Format: Paperback
A merry and heartwarming story with a dentist uncle who moonlights as a magician. When he attends the Passover seder with his new wife he is chosen to hide the matzoh. Will he use his magician skills and make the matzoh disappear forever? Will the lively children in this story ever be able to retrieve it? An unusual story that both introduces the warmth and detail of the Passover holiday and, at the same time, tells a funny, delightful family-oriented story. Accessible to people of any religion, this is an unusually good book.
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5 of 5 people found the following review helpful By Book Addict on March 26, 2012
Format: Paperback
Our Christian family is interested in the passover and found two books at the local library; this being one of them. This is a sweet story that has a lot of details of the seder woven seamlessly into what is foremost a story of a particular family's celebration and love. We really enjoyed it and felt that maybe we were there also -- never having been to an actual seder. We also really liked the educational quality of the highly detailed non-fiction book "Celebrating Passover" by Diane Hoyt-Goldsmith.
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1 of 1 people found the following review helpful By Yakov Hadash VINE VOICE on January 5, 2013
Format: Paperback Vine Customer Review of Free Product ( What's this? )
"Passover Magic" is a nicely presented picture book that tells the story of what happens at a well-attended Passover Seder from the point of view of a young girl. Uncle Harry, a magician, shows up to spice up the evening somewhat. I can imagine this story being used with young kids in a Hebrew School to reinforce to them what happens at a Seder, or perhaps with non-Jewish kids in some kind of multiculturalism program. I enjoyed reading it because it reminded me of the seders I used to experience growing up in New York back when a lot of my family was within driving distance.

Note that the book is all about the mechanics of a Seder -- there is not a lot of delving into the story of the Exodus itself. In the back of the book there is a one-page summary of what Passover is all about, and an English rendering of the Four Questions.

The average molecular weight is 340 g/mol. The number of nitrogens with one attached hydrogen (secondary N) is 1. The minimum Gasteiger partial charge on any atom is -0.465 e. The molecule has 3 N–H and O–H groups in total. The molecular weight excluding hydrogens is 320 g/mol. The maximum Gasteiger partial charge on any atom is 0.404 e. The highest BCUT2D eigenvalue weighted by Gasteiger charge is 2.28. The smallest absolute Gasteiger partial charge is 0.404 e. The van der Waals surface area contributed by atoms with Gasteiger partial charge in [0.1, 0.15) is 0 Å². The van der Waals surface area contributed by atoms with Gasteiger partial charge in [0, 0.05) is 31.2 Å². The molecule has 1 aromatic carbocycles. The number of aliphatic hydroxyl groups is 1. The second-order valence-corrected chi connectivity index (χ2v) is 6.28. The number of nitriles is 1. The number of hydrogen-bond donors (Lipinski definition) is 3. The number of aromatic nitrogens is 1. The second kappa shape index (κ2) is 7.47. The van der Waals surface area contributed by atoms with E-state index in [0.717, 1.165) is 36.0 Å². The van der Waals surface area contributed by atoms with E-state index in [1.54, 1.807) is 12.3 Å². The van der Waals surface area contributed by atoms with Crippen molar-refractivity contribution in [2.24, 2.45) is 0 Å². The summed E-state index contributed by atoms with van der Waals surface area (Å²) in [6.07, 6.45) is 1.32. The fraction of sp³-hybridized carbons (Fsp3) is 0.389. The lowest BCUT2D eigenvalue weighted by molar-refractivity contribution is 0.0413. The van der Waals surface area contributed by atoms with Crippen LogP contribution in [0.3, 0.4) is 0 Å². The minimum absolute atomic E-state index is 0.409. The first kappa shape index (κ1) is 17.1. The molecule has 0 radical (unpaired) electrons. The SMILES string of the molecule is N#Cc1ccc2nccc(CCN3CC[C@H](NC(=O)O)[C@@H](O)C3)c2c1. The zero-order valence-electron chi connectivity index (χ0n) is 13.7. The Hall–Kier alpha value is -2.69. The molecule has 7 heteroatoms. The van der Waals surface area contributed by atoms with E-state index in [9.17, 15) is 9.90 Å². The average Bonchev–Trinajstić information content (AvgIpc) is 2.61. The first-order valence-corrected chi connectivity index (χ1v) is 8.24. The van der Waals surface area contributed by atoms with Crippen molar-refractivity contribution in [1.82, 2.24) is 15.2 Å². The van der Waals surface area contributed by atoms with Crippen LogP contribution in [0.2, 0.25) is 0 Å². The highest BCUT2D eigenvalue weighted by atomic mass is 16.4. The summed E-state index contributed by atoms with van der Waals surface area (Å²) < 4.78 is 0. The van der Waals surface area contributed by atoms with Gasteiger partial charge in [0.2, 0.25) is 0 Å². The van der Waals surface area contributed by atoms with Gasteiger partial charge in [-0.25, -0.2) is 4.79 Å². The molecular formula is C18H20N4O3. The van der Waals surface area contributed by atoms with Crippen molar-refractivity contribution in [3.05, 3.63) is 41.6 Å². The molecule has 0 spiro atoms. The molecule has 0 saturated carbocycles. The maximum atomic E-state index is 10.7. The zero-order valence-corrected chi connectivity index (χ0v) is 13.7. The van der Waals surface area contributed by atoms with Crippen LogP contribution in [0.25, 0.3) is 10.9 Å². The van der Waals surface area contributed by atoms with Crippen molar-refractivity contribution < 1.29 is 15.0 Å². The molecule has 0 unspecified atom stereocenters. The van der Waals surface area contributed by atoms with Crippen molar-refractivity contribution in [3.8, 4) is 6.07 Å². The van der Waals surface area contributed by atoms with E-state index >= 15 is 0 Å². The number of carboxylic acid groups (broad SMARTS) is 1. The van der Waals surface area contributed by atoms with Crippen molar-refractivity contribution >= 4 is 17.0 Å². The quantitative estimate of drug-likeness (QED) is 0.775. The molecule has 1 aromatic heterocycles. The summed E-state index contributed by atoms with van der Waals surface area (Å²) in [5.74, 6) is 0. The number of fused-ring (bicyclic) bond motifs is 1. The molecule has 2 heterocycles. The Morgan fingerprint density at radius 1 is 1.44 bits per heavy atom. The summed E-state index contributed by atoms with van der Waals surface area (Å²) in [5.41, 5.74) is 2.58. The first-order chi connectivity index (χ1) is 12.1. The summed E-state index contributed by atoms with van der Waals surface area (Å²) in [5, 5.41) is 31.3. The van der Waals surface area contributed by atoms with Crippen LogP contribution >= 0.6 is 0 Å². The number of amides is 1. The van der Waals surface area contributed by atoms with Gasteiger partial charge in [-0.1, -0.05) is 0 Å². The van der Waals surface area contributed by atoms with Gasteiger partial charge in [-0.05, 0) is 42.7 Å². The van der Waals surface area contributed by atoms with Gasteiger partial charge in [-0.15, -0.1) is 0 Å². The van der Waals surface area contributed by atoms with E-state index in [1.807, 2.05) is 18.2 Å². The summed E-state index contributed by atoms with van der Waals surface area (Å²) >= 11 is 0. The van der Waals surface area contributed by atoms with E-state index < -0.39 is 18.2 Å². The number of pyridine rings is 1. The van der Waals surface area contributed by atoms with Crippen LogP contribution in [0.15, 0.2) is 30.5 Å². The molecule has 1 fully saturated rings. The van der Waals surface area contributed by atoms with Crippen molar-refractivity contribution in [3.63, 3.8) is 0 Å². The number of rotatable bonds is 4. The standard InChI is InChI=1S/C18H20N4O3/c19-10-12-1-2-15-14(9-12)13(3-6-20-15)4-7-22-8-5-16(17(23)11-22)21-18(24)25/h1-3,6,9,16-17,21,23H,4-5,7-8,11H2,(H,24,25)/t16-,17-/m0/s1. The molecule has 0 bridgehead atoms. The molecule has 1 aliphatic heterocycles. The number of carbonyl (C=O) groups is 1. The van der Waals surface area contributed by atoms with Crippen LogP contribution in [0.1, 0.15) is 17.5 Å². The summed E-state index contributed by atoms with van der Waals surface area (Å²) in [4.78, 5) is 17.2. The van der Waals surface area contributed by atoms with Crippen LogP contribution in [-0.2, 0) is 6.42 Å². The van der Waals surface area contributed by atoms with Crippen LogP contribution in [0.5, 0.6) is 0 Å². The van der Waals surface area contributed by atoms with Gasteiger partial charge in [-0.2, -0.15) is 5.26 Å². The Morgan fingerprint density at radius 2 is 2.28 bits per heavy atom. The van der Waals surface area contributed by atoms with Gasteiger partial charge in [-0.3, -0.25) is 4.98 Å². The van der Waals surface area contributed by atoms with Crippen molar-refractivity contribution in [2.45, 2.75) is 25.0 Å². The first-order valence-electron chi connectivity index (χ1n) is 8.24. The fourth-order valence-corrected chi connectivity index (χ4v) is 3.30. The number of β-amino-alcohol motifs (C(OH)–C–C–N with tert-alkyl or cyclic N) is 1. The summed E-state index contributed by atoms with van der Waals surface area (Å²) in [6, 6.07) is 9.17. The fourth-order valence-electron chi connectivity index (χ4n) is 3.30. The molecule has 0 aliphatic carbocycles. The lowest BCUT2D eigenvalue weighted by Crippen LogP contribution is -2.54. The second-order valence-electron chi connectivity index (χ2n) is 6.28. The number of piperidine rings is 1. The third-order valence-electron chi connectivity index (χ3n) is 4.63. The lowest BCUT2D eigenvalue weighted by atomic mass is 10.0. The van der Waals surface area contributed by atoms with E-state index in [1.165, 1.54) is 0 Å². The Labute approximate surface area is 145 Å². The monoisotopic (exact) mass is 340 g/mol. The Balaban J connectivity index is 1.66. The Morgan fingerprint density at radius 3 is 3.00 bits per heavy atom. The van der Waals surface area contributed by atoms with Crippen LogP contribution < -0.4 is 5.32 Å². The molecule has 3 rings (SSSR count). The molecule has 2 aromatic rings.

If you're looking for a children's book for the Passover Seder, this would be a good choice.
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1 of 1 people found the following review helpful By Alcee Arobin VINE VOICE on December 19, 2012
Format: Paperback Vine Customer Review of Free Product ( What's this? )
This is a really cute, richly illustrated book about Passover. While the story is not all that original, it would serve as a great introduction to Passover for younger children. The "Magic" of the title has a double meaning for the young narrator: the magic-like quality of Passover traditions, as well as the magic that her Uncle Harry (a part-time magician) performs every year. The book concludes with a succinct overview of the history of Passover including traditions and their origins, and the final page asks the four questions of "Why is this night different from all other nights?" By the end of the book, a child should be able to answer all four.
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1 of 1 people found the following review helpful By Natasha Stryker TOP 500 REVIEWERVINE VOICE on December 18, 2012
Format: Paperback Vine Customer Review of Free Product ( What's this? )
My hubby read this to our almost 3 year old daughter and she listened through the whole book while on his lap looking at the great illustrations. The pictures of family and togetherness and traditions are all very nice. I recommend this as a good intro to Passover for kids.